The Department for Transport has released its annual report on the number of accidents and deaths on the UK’s roads. The number of people killed has gradually declined over the last ten years. However, the number of deaths on our roads between 2015 and 2016 has suddenly increased by 4%. Are our roads becoming more dangerous?
According to the report, 1,792 people were killed in accidents during 2016. That’s, an increase of 4% on the previous year (though still a 6% decrease on 2011’s figures). In addition, 24,101 people were seriously injured, an increase of 9% on the previous year and 4% on 2011.
Thankfully, there was at least some good news, in that the number of people slightly injured decreased by 4% year on year, to 155,491. That figure is 13% lower than the number of those slightly injured in 2011.
Overall, the figures showed an increase of 62 fatalities on the roads in 2016 when compared with 2015. However, the authors noted that some police forces have changed how they record statistics. This could perhaps account for some of the changes in the statistics.
(Credit – Highways England CC by 2.0)
The report states that there is no single underlying factor that leads to road casualties. Instead, there are a number of influences. These include:
Another element examined in the report is the type of road user. The data looked at how many road users of each type were included in the casualty figures.
In 2016, there were 816 fatalities in cars. These accounted for 46% of the total figure – an increase of 8% over the previous year. Meanwhile, 25% (448) of people killed were pedestrians, a 10% increase on 2015. The number of people on motorcycles decreased by 13%, to 319, while 102 cyclists were killed – an increase of 2% on last year. The remainder of the number were counted as ‘other’ and had increased by 4%.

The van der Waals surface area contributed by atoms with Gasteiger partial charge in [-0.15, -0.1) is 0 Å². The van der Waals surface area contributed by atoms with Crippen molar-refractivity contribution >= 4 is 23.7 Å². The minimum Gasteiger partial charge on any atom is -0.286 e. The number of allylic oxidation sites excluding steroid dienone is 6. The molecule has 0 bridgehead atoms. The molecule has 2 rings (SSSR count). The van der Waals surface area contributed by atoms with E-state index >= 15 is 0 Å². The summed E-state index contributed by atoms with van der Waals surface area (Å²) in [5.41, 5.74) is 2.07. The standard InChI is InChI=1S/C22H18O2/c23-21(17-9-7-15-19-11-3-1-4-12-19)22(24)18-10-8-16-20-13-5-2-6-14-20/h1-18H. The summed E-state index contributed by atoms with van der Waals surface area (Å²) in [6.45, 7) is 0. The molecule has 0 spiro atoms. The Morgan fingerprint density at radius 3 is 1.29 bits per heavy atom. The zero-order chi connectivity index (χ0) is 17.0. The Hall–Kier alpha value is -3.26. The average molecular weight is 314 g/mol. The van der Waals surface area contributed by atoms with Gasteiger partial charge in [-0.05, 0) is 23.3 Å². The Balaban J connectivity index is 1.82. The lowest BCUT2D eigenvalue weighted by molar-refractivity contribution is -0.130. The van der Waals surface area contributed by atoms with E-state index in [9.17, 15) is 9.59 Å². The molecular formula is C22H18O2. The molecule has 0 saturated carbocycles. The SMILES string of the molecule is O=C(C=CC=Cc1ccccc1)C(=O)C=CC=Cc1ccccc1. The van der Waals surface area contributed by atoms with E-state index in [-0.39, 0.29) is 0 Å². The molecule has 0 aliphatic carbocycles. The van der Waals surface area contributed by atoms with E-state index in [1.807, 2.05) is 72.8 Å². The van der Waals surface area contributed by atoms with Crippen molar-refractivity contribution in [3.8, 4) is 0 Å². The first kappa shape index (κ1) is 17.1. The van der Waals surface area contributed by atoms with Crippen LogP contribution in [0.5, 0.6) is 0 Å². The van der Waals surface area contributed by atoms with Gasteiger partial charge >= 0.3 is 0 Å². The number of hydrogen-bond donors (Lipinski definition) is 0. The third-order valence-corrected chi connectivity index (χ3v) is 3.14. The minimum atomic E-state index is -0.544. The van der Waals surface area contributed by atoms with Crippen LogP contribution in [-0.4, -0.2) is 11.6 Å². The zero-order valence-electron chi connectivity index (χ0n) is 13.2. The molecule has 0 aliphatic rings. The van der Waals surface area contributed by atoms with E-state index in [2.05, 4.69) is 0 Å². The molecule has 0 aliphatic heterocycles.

Car users are the most likely group to be involved in an accident. This is hardly surprising, given that they make up the majority of road users. Motoring organisations have long issued guidance on how to try and avoid accidents. Now, they’re adding in advice about what to do if you are involved in one.
A long-standing idea has been not to apologise, as this amounts to admitting fault legally. While this is generally the case, it doesn’t mean you shouldn’t offer help, make sure everyone is okay and wait for the authorities to arrive, if they are coming.
Likewise, for pedestrians, there is clear advice available to try and reduce the risk of becoming a statistic. This includes steps such as using pedestrian crossings wherever possible and to ensuring you’re visible to motorists so they can avoid you. Also, don’t be tempted to read that text message while walking – you could walk into the road and cause an accident due to a lack of concentration. Wait until you’ve reached your destination instead. The same goes for drivers, of course.
Do you feel any less safe on our roads of late? Are we becoming increasingly distracted by technology as we drive or could another factor be behind the rising number of road deaths? Leave a comment to share your thoughts.